Meanwhile, the large amounts of adverting and promotion expense were as much as $2351. 3 million, $2308. 3 million, and $1912. 4 million in 2009, 2008, and 2007 respectively(Annual Report of NIKE, fiscal 2009), which helped NIKE to build a fantastic brand image and earn the support among the public. As contenders, other brands also have some incomparable advantages. For example, Adidas has implanted the brand image of local culture in the USA, and controlled the largest soccer sportswear market, which is far ahead of Nike.
To maintain the role of market leader, Nike should not only hold its existing advantages, but also seed for breaks in advanced science and technology and formulate immediate and flexible strategies according to the changeable market, and 3. Conclusion To sum up, Nike has control the highest market share while the market growth is low, which means Nike is now at a position as a cash cow (BCG Matrix, 1968). Comparing with the internal rivalry among the existing competitors, Nike faces less stress from external.
The threat of new entrants can hardly hurt the fundamental interests of Nike, as well as the suppliers and customers with limited bargaining power. However, it is also not easy for Nike to maintain the lead position in the athletic footwear market, as there exits lots of envious and powerful competitors. REFERENCES Barney, J. (1996). Gaining and sustaining competitive advantage. New YorkNew York, state, United States New York, Middle Atlantic state of the United States. It is bordered by Vermont, Massachusetts, Connecticut, and the Atlantic Ocean (E), New Jersey and Pennsylvania (S), Lakes Erie and Ontario and the Canadian province of …..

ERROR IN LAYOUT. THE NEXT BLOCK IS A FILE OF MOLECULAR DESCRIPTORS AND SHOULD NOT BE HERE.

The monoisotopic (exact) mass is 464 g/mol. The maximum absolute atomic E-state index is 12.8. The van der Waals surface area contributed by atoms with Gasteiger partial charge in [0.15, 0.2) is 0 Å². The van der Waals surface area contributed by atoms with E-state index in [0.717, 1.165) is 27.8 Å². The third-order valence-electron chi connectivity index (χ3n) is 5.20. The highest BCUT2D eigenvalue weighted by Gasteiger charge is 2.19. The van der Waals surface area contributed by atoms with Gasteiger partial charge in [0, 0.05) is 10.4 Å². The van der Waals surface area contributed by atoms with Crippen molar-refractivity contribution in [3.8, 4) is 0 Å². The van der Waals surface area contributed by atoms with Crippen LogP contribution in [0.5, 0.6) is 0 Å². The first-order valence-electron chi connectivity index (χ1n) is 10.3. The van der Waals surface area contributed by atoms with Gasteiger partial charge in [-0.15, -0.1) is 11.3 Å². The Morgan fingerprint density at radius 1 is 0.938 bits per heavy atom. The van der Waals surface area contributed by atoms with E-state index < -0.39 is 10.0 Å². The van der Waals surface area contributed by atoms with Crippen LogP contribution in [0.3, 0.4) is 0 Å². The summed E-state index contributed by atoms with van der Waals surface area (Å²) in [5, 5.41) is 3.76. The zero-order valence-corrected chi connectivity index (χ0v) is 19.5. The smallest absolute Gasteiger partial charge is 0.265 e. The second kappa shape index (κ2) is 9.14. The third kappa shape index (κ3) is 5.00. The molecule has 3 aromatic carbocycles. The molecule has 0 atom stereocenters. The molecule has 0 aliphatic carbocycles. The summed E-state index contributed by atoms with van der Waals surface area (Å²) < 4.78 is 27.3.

Click the link for more information. : Addison-Wesley. Bertalanffy, L. (1956). General systems yearbook, Vol. 1. Washington, DC: Society for General Systems Research. Porter, M. E. , & Millar, V. E. (]985, July-August). How information gives you competitive advantage. Harvard Business ReviewHarvard Business Review is a general management magazine published since 1922 by Harvard Business School Publishing, owned by the Harvard Business School. A monthly research-based magazine written for business practitioners, it claims a high ranking business readership and ….. Click the link for more information..
G3(4), 151 Annual Report of NIKE, fiscal 2009. http://media. corporate-ir. net/media_files/irol/10/100529/AnnualReport/nike-sh09-rev2/docs/Nike_2009_10-K. pdf Boston Consulting Group analysis, 1968 , The Star, the Dog, the Cow and the Question Mark http://www. bcg. com/about_bcg/history/history_1968. aspx Commerzbank , Christoph Dolleschal, “adidas,” Equity Research, , 28 February 2008 Sanford C. Bernstein & Co. LLC, 2001, Black Book-Nike & Reebok: Changes Afoot. Bernstein Global Wealth Management, 1345 Avenue of the Americas, New York New York 10105-0096,United States of America